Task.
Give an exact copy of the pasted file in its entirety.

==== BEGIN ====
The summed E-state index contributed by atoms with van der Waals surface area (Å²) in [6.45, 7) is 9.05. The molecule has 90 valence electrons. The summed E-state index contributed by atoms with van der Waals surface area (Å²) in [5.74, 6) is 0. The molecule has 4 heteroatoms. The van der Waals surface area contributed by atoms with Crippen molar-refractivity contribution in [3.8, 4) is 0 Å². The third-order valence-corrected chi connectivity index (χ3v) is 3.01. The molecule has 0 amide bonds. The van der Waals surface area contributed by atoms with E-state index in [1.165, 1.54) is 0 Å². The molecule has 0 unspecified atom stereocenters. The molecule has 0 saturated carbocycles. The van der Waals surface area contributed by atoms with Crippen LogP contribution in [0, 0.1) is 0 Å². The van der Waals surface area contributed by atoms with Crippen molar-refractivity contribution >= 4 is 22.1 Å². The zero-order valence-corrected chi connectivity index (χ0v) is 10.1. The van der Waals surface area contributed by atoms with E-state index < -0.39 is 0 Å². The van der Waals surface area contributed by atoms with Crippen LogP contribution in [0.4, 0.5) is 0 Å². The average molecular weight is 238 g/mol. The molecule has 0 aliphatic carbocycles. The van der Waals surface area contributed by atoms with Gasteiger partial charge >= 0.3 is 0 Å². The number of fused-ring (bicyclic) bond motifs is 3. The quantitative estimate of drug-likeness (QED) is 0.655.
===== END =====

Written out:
The summed E-state index contributed by atoms with van der Waals surface area (Å²) in [6.45, 7) is 9.05. The molecule has 90 valence electrons. The summed E-state index contributed by atoms with van der Waals surface area (Å²) in [5.74, 6) is 0. The molecule has 4 heteroatoms. The van der Waals surface area contributed by atoms with Crippen molar-refractivity contribution in [3.8, 4) is 0 Å². The third-order valence-corrected chi connectivity index (χ3v) is 3.01. The molecule has 0 amide bonds. The van der Waals surface area contributed by atoms with E-state index in [1.165, 1.54) is 0 Å². The molecule has 0 unspecified atom stereocenters. The molecule has 0 saturated carbocycles. The van der Waals surface area contributed by atoms with Crippen LogP contribution in [0, 0.1) is 0 Å². The van der Waals surface area contributed by atoms with Crippen molar-refractivity contribution >= 4 is 22.1 Å². The zero-order valence-corrected chi connectivity index (χ0v) is 10.1. The van der Waals surface area contributed by atoms with E-state index < -0.39 is 0 Å². The van der Waals surface area contributed by atoms with Crippen LogP contribution in [0.4, 0.5) is 0 Å². The average molecular weight is 238 g/mol. The molecule has 0 aliphatic carbocycles. The van der Waals surface area contributed by atoms with Gasteiger partial charge >= 0.3 is 0 Å². The number of fused-ring (bicyclic) bond motifs is 3. The quantitative estimate of drug-likeness (QED) is 0.655.